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Appeals court confirms Austin's land code rewrite skirted state law, effectively killing the decade-long effort

Signs next to a fire hydrant in 2018 say, "Stop Code Next."
Julia Reihs
/
KUT
The city's attempt to rewrite its zoning code to allow more housing received a lot of pushback from homeowners.

A court has, once again, ruled the City of Austin ignored state law in its effort to overhaul zoning rules, and thereby the process at one time called CodeNEXT is dead.

A panel of three judges from the 14th Court of Appeals in Houston upheld a ruling by a Travis County judge in 2020. The earlier decision threw out votes Austin City Council members had taken on new land code rules that would apply across the city. The council was one vote away from finalizing the rules, which had been nearly a decade in the making.

“The Court of Appeals decision makes clear that whether the city proposed rezoning one property or many, property owners must be given notice and protest rights," Doug Becker, who represented the plaintiffs, told KUT.

The court ruled the City of Austin did not follow Texas law, which requires a governmental body to individually notify people who own property within a certain distance of land it wants to rezone. These property owners have the right to formally oppose — or protest — this change, which the governmental body must recognize.

The City of Austin argued in court that these requirements govern individual zoning changes, not changes that would apply to every property in the city. In response, 19 property owners sued.

“[Landowners] have felt that their voices weren’t heard because their protests were ignored,” Becker told KUT. “The courts have said your voice in the form of a protest must be heard and that your protest has consequences.”

These consequences will likely make passing a land code rewrite nearly impossible, at least with the current makeup of the City Council.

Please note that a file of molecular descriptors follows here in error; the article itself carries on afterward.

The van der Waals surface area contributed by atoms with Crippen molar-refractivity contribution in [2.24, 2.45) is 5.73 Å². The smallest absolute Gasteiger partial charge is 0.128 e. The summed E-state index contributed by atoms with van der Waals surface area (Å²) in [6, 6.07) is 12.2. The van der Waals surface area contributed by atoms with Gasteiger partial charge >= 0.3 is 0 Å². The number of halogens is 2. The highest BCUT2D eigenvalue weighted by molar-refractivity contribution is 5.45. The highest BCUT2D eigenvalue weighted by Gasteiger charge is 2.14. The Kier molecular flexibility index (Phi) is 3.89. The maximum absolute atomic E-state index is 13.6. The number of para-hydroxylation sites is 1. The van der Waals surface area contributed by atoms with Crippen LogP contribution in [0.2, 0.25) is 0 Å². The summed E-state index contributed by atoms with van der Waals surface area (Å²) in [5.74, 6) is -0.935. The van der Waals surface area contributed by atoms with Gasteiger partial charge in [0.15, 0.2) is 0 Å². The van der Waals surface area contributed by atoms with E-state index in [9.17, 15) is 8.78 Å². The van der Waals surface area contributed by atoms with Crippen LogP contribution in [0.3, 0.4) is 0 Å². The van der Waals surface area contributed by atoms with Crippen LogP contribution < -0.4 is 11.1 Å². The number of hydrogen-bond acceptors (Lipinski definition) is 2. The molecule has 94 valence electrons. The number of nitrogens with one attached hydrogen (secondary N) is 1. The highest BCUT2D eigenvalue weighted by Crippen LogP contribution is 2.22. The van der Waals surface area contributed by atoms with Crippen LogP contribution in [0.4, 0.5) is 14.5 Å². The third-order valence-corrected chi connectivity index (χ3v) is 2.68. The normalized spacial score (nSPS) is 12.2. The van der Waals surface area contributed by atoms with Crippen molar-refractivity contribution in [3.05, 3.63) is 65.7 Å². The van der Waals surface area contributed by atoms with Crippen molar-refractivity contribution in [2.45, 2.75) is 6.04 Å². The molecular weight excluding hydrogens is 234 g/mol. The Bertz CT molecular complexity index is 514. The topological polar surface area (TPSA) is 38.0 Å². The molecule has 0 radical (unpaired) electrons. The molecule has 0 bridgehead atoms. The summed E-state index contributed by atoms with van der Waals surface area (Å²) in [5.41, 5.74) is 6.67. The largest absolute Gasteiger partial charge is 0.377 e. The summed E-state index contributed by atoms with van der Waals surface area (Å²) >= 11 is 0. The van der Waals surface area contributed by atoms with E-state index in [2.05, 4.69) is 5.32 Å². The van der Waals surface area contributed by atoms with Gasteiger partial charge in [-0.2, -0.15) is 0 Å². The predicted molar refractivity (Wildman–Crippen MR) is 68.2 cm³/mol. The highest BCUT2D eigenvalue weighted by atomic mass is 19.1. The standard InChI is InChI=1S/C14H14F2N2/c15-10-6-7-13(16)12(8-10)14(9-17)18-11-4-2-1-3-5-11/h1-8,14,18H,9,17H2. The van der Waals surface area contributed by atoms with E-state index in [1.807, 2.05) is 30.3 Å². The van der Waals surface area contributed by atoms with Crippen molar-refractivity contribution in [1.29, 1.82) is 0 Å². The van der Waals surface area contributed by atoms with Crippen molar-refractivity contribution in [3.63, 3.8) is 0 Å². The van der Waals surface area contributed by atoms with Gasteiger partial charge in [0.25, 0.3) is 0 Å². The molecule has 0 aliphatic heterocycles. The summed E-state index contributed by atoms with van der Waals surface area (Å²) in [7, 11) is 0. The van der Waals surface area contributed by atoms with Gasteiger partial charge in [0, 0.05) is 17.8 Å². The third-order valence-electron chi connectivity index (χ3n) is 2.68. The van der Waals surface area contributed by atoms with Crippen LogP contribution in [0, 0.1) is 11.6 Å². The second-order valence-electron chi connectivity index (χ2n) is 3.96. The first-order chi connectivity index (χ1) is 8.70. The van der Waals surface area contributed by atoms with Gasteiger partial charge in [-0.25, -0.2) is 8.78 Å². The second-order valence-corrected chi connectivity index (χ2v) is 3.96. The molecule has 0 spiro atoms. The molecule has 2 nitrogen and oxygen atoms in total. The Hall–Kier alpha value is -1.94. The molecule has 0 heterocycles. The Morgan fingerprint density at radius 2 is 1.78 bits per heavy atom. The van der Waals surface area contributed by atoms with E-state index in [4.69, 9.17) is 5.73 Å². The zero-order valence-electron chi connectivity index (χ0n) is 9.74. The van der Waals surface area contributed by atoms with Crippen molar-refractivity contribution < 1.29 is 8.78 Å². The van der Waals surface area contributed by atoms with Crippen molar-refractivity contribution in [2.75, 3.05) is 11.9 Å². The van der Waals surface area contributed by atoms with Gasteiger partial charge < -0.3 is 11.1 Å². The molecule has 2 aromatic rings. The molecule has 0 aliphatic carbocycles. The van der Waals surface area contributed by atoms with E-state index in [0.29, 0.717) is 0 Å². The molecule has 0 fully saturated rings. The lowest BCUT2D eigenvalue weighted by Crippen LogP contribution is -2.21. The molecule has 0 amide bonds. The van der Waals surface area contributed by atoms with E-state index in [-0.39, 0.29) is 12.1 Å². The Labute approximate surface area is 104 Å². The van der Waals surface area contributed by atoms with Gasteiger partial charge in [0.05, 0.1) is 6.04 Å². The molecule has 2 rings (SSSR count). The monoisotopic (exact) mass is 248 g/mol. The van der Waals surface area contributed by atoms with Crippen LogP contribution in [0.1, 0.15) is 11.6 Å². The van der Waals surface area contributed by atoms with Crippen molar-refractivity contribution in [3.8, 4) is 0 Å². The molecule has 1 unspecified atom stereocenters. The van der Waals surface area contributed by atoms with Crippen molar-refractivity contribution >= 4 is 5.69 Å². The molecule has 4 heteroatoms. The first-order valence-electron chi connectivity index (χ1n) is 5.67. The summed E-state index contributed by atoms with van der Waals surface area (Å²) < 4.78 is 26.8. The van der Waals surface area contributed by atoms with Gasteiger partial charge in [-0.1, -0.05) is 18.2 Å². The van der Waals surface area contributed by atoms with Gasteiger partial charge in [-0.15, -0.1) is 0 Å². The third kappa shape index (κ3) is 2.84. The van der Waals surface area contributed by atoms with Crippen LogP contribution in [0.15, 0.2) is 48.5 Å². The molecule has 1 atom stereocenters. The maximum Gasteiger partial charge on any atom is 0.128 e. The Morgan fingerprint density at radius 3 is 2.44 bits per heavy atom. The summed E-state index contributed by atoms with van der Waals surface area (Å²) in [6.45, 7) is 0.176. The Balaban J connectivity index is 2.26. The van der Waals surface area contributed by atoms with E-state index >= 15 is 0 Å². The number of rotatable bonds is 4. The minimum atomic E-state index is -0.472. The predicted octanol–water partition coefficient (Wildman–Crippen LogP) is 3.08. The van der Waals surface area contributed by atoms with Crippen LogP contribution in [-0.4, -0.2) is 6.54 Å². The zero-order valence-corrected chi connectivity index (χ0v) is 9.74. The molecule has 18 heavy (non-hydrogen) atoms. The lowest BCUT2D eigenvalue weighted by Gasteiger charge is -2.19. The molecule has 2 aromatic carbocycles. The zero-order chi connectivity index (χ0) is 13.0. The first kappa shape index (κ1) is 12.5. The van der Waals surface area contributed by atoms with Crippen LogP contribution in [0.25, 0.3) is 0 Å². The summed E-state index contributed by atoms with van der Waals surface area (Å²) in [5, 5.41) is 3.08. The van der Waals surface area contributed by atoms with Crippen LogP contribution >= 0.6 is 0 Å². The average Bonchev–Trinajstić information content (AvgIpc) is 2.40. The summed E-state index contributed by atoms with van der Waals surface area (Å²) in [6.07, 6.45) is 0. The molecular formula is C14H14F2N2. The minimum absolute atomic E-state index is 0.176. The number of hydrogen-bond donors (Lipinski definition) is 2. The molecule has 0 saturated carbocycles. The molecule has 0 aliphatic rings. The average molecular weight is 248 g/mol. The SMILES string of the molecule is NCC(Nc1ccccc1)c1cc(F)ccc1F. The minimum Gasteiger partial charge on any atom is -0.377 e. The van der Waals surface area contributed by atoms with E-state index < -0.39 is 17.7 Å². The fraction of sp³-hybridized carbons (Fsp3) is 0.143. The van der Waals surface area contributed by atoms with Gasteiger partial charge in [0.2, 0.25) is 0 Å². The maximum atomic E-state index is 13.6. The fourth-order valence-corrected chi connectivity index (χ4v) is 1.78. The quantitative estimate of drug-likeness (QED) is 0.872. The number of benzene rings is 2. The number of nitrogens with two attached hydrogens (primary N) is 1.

If owners representing at least 20% of nearby properties oppose new zoning, the change has to be approved by more City Council members than usual; in Austin's case, that’s nine of the 11 members. Historically, the council has not strongly supported proposed land code rewrites.

For nearly a decade, the city has been trying to revise its land code, which was last comprehensively rewritten in 1984. A land code dictates what can be built and where in the city.

As Austin residents stare down a historic rise in housing costs caused by a lack of housing, supporters of the rewrite argued the city had an opportunity to allow more housing to be built. Currently, the majority of land in Austin is zoned single-family, meaning builders are typically permitted to build only a single-family home or duplex.

"Whatever the final outcome in the courts, our city's most pressing challenge is still housing affordability and increasing housing supply," Austin Mayor Steve Adler said in a statement. "City Council needs to hear from the city attorneys about our options at this point."

In a statement Thursday, the City of Austin provided few details on whether it plans to appeal to the Texas Supreme Court: "We are reviewing the decision and will discuss with Council before deciding next steps,” a spokesperson wrote.

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Audrey McGlinchy is KUT's housing reporter. Got a tip? Email her at audrey@kut.org. Follow her on Twitter @AKMcGlinchy.
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